News Release: Research, University News

Nov. 24,  2008

Emory's Jane Fonda Center Receives Grant for Building Healthy Teen Relationships Program

 The Jane Fonda Center at Emory University has been selected to receive up to a $1 million grant from the Robert Wood Johnson Foundation aimed at reducing the nation’s unacceptable level of intimate partner violence through early prevention.

The Jane Fonda Center is one of 11 organizations in the United States receiving funding for the “Start Strong: Building Healthy Teen Relationships” four-year initiative aimed at middle school youth.

The Jane Fonda Center will collaborate with local partners, including the Teen Services Program at Grady Health System and Atlanta Public Schools (APS). The target population for the project is the nearly 10,000 students in the 6th, 7th and 8th grade in the APS. Its student population is 86 percent African American and 75 percent low income, and includes the 1,500 youth who visit the Teen Services Program at Grady annually. The initiative, which has been named locally the “Celebration” initiative, will also target parents, teachers, community groups and other teen influencers.

“Interpersonal relationship skills are not automatic; they are learned,” says Dr. Melissa Kottke, assistant professor of gynecology and obstetrics at Emory University School of Medicine and director of the Jane Fonda Center. “Our goal is to educate youth about healthy relationships in age and developmentally appropriate ways.

“By highlighting positive qualities such as self-respect and respect for others, along with effective communication skills and personal responsibility, we hope to foster an environment where teenage dating violence and abuse is not practiced and is not accepted,” says Kottke.

Kottke is the principal investigator of the national initiative at Emory.

As the nation’s largest philanthropy devoted exclusively to improving the health and health care for all Americans, the Robert Wood Johnson Foundation is working to discover new public health models that can not only reduce intimate partner violence among teens through intervention, but can change the attitudes and behaviors that transform social norms about intimate partner violence overall.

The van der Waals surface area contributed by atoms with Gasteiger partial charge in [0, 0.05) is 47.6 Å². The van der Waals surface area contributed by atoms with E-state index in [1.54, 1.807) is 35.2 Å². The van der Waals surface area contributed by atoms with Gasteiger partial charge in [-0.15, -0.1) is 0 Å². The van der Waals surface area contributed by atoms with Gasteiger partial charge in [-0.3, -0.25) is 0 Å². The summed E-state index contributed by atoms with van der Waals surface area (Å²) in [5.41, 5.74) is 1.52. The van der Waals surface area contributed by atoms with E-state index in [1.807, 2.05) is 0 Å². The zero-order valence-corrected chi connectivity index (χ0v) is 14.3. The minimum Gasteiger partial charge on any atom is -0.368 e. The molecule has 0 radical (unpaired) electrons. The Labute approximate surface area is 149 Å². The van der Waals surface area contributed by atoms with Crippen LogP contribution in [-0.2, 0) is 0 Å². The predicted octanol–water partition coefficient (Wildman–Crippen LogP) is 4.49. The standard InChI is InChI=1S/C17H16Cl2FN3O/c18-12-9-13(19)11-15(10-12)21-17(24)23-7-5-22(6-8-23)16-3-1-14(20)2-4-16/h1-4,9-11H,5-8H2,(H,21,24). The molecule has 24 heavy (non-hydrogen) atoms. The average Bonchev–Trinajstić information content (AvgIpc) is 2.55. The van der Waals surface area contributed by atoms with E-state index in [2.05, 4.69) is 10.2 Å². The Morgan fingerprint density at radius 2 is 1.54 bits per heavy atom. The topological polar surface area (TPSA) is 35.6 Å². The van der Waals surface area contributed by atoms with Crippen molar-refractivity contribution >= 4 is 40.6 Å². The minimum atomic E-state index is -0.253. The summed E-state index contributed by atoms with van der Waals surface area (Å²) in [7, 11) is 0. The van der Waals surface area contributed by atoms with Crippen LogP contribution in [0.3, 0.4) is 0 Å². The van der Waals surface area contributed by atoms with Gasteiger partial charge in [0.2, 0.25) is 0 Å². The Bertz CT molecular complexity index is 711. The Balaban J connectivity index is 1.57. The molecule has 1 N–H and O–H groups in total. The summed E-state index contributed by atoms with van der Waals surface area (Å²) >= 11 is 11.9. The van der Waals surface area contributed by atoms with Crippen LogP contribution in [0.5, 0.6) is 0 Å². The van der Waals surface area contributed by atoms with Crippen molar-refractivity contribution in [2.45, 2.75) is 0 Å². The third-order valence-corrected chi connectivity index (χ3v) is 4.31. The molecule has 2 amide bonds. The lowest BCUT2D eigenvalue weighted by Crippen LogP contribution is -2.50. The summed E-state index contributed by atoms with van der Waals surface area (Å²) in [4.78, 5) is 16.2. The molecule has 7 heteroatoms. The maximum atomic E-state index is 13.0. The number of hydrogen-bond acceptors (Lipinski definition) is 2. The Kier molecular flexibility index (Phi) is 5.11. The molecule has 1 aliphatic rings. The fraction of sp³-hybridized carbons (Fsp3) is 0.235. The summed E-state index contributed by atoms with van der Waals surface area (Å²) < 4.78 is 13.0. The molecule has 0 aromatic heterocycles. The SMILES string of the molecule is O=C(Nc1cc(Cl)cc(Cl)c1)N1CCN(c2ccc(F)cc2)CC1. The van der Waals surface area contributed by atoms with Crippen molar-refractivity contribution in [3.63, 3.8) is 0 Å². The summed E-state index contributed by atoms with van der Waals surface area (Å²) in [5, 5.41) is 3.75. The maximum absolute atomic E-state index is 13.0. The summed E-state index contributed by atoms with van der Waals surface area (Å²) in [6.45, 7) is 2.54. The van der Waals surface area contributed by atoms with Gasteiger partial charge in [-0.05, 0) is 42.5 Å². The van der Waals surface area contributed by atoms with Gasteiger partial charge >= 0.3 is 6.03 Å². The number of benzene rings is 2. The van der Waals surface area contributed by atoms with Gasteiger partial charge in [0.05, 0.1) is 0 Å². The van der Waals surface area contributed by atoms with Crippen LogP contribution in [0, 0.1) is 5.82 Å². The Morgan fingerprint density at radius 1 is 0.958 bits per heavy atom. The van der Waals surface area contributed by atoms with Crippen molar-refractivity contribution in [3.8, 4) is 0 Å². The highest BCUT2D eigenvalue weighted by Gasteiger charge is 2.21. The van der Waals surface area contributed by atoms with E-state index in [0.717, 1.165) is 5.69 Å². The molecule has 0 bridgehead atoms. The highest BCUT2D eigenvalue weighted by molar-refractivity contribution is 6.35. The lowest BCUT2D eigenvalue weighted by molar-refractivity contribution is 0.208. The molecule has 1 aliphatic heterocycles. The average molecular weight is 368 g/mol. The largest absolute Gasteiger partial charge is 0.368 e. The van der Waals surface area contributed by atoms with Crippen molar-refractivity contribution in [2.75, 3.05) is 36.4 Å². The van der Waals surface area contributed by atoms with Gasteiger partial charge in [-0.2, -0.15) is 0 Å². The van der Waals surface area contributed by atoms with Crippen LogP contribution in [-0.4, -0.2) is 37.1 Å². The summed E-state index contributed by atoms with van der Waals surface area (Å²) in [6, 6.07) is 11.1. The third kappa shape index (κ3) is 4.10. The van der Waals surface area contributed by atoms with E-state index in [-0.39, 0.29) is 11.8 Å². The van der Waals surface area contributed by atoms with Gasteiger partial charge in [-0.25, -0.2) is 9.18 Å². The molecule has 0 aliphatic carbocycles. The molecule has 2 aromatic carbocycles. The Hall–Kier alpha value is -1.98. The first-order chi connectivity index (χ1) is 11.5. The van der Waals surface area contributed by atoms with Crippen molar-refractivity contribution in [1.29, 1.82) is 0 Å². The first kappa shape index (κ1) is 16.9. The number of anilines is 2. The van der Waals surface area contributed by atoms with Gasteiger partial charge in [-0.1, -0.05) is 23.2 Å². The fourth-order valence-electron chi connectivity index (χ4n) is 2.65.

The Robert Wood Johnson Foundation and its California partner, Blue Shield of California Foundation, are investing $18 million to prevent teen dating violence and abuse. With 11 sites from around the country, the “Start Strong: Building Healthy Teen Relationships” initiative will enable communities to create and evaluate comprehensive models of prevention for this serious public health issue. 

“Intimate partner violence is one of our nation’s most serious public health problems,” says Dr. James Marks, senior vice president and director, Robert Wood Johnson Foundation Health Group. “It is well past time we looked at prevention. The Jane Fonda Center at Emory is a leader in taking steps to building a coalition to end intimate partner violence. We congratulate them in their successful grant application and are eager to see the impact they and our other grantees will make for families in their communities.”

The local “Celebration” initiative includes implementing a skill-building education program for middle school students to help them better understand and manage their sexual feelings and behaviors in healthy positive ways. The project will engage older teens as educators and role models for this population. Other teen influencers such as parents, health care providers, and teachers will receive intimate partner violence training at the Jane Fonda Center and at other agencies in Atlanta.

Through partnerships with Fulton County Department of Health and Wellness, the Georgia Department of Juvenile Justice and Children’s Healthcare of Atlanta, healthy relationship education will also be taught to at-risk youth and to youth who are no longer in school due to pregnancy or delinquency.

“We are honored to have been selected for this nationwide initiative,” says Marie E. Mitchell, director of programs at the Jane Fonda Center. “By working to increase positive messaging to targeted youth, reaching youth in diverse settings, and training teen mentors, teachers and parents, this community program will discourage cultural acceptance of intimate partner violence and provide the next generation of youth with a skill set to build relationships free from physical, sexual and emotional violence.”

An independent research group will conduct a national evaluation of “Start Strong: Building Healthy Teen Relationships” that will run concurrently with the program. This national evaluation team will work closely with the Family Violence Prevention Fund, one of the nation's leading organizations working to prevent domestic and sexual violence, to identify best practices from each community partnership and evaluate the program’s impact and effectiveness.


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